By Racehl La Corte Associated Press
OCEAN SHORES — Washington Gov. Chris Gregoire announced Monday a state plan to address tsunami debris that reaches the state’s coast from Japan but stressed that federal help is needed.
“We don’t have the resources at the state level to do what we’re going to have to do here,” she said at a news conference at a beachside hotel in Ocean Shores.
Gregoire said she and other western states have reached out to the federal government letting officials know that they will be seeking financial assistance, but so far have not received a response. She said the state is working with U.S. Sen. Maria Cantwell in trying to secure funds.
Gregoire noted that the Department of Ecology has been approved to use $100,000 from its litter cleanup account for tsunami debris removal. However, a “steady dribble” of tsunami debris is expected over the next few years that will require more money, though she said the cost of the cleanup is unknown.
“We are prepared to do whatever it takes to keep our beaches and our coastal communities clean and safe,” she said.
Gregoire announced a “Clean Shoreline Initiative” to be led by state’s top emergency management leader Maj. Gen. Timothy Lowenberg, and to include the state Department of Health, Ecology and other agencies.
“Everyone will be part of the solution,” Lowenberg said.
Gregoire said the debris is not yet at a level where she needs to call out the National Guard or seek money from the Federal Emergency Management Agency.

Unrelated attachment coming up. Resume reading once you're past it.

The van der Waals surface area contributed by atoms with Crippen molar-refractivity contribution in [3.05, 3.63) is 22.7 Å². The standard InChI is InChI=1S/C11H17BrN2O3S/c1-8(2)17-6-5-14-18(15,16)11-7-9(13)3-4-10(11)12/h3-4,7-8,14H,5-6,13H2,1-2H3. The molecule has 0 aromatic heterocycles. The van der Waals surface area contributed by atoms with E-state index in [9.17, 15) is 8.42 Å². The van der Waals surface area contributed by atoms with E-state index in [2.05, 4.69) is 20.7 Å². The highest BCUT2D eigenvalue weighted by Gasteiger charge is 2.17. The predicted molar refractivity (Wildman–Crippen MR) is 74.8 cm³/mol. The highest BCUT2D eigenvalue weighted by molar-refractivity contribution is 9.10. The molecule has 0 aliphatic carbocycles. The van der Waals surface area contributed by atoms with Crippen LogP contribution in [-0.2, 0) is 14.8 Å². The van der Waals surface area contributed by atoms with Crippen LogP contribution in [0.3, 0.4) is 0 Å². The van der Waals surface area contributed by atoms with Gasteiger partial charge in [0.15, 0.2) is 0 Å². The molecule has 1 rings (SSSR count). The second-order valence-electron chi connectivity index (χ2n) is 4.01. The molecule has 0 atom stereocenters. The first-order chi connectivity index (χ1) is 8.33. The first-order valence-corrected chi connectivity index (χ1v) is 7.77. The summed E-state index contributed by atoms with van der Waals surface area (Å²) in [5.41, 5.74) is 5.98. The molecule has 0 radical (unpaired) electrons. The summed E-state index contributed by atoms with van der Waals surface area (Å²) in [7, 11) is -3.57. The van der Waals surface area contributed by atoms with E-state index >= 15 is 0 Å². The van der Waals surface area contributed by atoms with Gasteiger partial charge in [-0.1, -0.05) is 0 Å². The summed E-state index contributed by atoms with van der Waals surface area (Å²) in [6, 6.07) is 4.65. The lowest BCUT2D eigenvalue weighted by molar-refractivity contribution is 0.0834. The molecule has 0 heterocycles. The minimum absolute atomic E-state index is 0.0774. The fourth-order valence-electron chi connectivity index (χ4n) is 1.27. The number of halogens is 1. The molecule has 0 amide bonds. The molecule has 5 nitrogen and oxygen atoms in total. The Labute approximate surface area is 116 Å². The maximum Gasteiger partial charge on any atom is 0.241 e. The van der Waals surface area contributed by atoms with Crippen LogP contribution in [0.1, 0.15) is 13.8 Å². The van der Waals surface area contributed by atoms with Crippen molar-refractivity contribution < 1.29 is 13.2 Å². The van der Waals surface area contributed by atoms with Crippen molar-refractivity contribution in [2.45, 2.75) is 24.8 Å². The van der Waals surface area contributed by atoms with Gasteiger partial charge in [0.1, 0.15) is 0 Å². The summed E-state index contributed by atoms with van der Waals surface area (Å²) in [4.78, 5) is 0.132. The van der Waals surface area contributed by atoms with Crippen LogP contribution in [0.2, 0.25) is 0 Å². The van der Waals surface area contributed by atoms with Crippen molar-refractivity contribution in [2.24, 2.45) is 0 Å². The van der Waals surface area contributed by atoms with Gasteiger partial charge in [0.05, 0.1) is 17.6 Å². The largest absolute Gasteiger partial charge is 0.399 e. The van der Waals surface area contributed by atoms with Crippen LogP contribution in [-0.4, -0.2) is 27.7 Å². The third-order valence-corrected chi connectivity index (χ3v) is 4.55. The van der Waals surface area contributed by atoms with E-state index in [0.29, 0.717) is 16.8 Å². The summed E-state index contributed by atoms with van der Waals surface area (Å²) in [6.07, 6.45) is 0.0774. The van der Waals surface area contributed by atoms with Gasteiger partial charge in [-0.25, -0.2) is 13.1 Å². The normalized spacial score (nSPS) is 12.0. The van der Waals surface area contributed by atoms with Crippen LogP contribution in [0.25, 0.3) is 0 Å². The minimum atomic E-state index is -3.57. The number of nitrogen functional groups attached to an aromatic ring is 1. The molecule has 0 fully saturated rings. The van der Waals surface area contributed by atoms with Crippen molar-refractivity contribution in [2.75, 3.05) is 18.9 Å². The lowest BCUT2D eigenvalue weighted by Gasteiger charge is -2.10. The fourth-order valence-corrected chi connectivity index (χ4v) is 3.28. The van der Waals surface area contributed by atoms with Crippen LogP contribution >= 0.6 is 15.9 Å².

“We really don’t know what to expect right now,” she said. “I can’t declare an emergency until I actually have one on my hands.”
A commercial crab fisherman in attendance at the press conference told the governor that one of his vessels recently picked up 500 pounds of debris that was wrapped together and reported it to federal officials. He said fishermen like him are concerned about the security of their fixed gear, like crab pots.
“If there’s a significant amount of debris, that gear can be swept away,” said Larry Thevik, of Ocean Shores, noting that such an impact on fishermen would also impact the local economy.
Gregoire promised him that his concerns would be addressed in the plan that is currently being worked on by the state team.
Gregoire said that she expected a draft from the team within the next two weeks, and depending on what they determine, she said she’s willing to look at releasing money from her emergency fund, which currently has more than $700,000 and was last tapped to address the state’s whooping cough epidemic.
“How much I release depends on that plan,” she said.
Gregoire later joined officials from the Department of Health as they demonstrated Geiger counter testing of a large piece of Styrofoam that had washed up outside the hotel recently. No radioactivity was evident.
While not all of the debris washing ashore is from the tsunami, Gregoire and other state officials urged the public to report what they find to officials.
In March, Gregoire joined the governors of Oregon and California and the premier of British Columbia in announcing that they would collaborate to manage debris from the tsunami that might wash up along the West Coast.
Gregoire had already separately signed a similar agreement with B.C. Premier Christy Clark in February.
The Department of Health has been testing any items that have washed onshore for radioactive activity. Last week officials said they were testing samples taken from a 20-foot boat that could be debris from the Japanese tsunami. The boat was found beached at Cape Disappointment State Park on Friday.
The Department of Ecology will screen materials that could be hazardous and is working with local governments and volunteer groups to pick up debris as needed.
The governor said there’s no reason to fear eating seafood or visiting coastal beaches. Health Secretary Mary Selecky says monitoring has found no radiation in salmon.
The state also is monitoring for invasive species, but Gregoire says she’s not aware of any arriving on tsunami debris.